[Also problematically,] it is politicized as an anti-Muslim issue. [But this] doesn’t give the community a free pass not to talk about it. [In any case, FGM is not merely a local issue; it is an international] human rights issue. [It is] systematized child sexual abuse with a sharp object… 

[There’s] very low literacy on this issue, [and people need to be educated about it; silence of Omar’s sort is just the opposite of what’s needed].

Sing it.

I look for my heart
It’s Rapinoe
I lost it to her she’s divino
The day that the final started

‘“She’s a real intellectual,” said Barry Lynn, executive director of the Open Markets Institute, who has worked with Warren and her team on their anti-trust tech proposals.’

The kiss of death for longtime UD favorite, Elizabeth Warren. It’s going to be close to impossible for her to dig herself out of the “she’s an intellectual” hole.

Butterflies – and Kurdish Judges – Are Free.

‘On this day, presiding over [an ISIS fighter’s] trial, [Judge] Amina is wearing a white shirt and jeans with embroidered butterflies — clothing ISIS would have whipped women for wearing in public. She is seated behind a wood and faux-leather desk, which hides her platform heels. The public prosecutor is wearing a short-sleeved shirt.

In the future, Amina says, perhaps they will have judge’s gowns and proper courtrooms where journalists and the public can come all the time.

It’s a shock to some ISIS fighters to be sentenced by a woman. In the self-declared caliphate, women had very restricted roles, requiring them to stay at home unless they were accompanied by a close male relative. According to ISIS ideology, men are not allowed to look at women who are not direct relatives.

“Some of them, when they hear the voice of a woman, they look at the ground,” says Amina. “I tell them, ‘I am talking to you — raise your head and look at the committee.'”

Amina says a female colleague jokes that ISIS fighters thought that, as the Quran promises men who are faithful, they would end up in paradise with dozens of beautiful women to accompany them. “Instead, they look up and see us” in the courtroom, Amina says with a laugh.’

In memory of Agnes Varda…

… the French New Wave director who died yesterday, an essay UD wrote long ago about one of her best-known films, Vagabonde.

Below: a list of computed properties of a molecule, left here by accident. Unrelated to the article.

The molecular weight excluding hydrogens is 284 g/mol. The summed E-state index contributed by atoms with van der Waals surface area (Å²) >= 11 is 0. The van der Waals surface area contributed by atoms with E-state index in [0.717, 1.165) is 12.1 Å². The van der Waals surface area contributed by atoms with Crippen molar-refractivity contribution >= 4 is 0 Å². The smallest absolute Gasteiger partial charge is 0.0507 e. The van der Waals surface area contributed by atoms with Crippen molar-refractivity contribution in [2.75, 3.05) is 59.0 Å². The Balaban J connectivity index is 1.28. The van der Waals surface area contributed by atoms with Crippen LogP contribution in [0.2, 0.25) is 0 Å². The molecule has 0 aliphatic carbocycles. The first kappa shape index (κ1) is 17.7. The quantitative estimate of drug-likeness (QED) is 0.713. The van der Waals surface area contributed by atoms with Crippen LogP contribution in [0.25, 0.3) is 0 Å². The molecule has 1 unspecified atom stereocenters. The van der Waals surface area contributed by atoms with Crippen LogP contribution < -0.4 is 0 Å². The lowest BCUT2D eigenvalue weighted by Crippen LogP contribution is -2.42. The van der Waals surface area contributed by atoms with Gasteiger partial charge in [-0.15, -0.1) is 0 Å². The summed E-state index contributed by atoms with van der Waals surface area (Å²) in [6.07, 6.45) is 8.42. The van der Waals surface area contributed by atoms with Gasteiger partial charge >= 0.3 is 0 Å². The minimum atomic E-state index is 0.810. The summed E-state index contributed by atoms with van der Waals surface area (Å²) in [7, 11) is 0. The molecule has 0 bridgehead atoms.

In memory of Sarah Auffret…

… killed in the Ethiopian Air crash, excerpts from an interview she gave about her two seasons at Port Lockroy, Britain’s most southerly post office. Auffret was – like so many people on that flight – an adventurer, an environmentalist, and a moralist.

As the sun never sets, days are long, but always enjoyable. The team wakes up around 7 a.m. – my morning alarm was the sound of penguins calling and snowy sheathbills knocking at the window. A typical day during high season very much revolves around ship visits – there would be two a day and sometimes a sailing yacht at lunch time. One or more of us would go on board the vessel first thing for a pre-landing briefing and perhaps breakfast – fans of bacon and eggs were always keen to get on board for this!

… Living conditions are pretty basic – there is no running water, only one gas heater in the team’s living quarters, and you may get one shower a week on a visiting ship if you’re lucky. You also need to be able to live with just a small number of people, yet also be very sociable, as you meet about 300 people a day.

When I left, I really missed the light and the tranquility of the island, and the absence of phones and internet. On base you can be connected to what is actually around you without the constant distraction of the online world.

We know who to thank.

First managing director! First chief economist! Take a bow, DSK.

“Hundreds give blood for the mayor of Gdansk.”

In the city of Solidarity, people come together in an ultimately losing battle for the life of their assassinated mayor.

O powerful western fallen star! 
O shades of night—O moody, tearful night! 
O great star disappear’d—